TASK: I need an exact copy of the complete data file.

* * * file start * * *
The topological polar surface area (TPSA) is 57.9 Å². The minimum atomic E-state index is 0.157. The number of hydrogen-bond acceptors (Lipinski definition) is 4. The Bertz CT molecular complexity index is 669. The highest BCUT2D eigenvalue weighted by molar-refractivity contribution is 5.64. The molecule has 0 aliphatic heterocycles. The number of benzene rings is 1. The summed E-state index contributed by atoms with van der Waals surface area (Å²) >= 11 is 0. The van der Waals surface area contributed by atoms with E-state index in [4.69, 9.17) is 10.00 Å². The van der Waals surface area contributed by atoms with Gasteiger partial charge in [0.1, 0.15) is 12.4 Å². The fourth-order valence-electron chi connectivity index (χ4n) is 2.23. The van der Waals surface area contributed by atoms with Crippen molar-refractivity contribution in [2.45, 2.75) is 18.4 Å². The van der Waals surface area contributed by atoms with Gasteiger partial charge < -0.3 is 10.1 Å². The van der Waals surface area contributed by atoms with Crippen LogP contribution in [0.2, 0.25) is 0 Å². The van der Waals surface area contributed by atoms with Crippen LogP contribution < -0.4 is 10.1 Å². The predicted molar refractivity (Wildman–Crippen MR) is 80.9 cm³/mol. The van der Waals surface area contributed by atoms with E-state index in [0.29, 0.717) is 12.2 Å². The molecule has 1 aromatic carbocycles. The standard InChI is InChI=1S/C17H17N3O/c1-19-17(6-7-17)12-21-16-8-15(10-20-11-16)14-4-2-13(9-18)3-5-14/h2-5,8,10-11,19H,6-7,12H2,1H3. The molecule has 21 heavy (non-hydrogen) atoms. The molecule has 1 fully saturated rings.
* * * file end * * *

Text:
The topological polar surface area (TPSA) is 57.9 Å². The minimum atomic E-state index is 0.157. The number of hydrogen-bond acceptors (Lipinski definition) is 4. The Bertz CT molecular complexity index is 669. The highest BCUT2D eigenvalue weighted by molar-refractivity contribution is 5.64. The molecule has 0 aliphatic heterocycles. The number of benzene rings is 1. The summed E-state index contributed by atoms with van der Waals surface area (Å²) >= 11 is 0. The van der Waals surface area contributed by atoms with E-state index in [4.69, 9.17) is 10.00 Å². The van der Waals surface area contributed by atoms with Gasteiger partial charge in [0.1, 0.15) is 12.4 Å². The fourth-order valence-electron chi connectivity index (χ4n) is 2.23. The van der Waals surface area contributed by atoms with Crippen molar-refractivity contribution in [2.45, 2.75) is 18.4 Å². The van der Waals surface area contributed by atoms with Gasteiger partial charge < -0.3 is 10.1 Å². The van der Waals surface area contributed by atoms with Crippen LogP contribution in [0.2, 0.25) is 0 Å². The van der Waals surface area contributed by atoms with Crippen LogP contribution < -0.4 is 10.1 Å². The predicted molar refractivity (Wildman–Crippen MR) is 80.9 cm³/mol. The van der Waals surface area contributed by atoms with E-state index in [0.29, 0.717) is 12.2 Å². The molecule has 1 aromatic carbocycles. The standard InChI is InChI=1S/C17H17N3O/c1-19-17(6-7-17)12-21-16-8-15(10-20-11-16)14-4-2-13(9-18)3-5-14/h2-5,8,10-11,19H,6-7,12H2,1H3. The molecule has 21 heavy (non-hydrogen) atoms. The molecule has 1 fully saturated rings.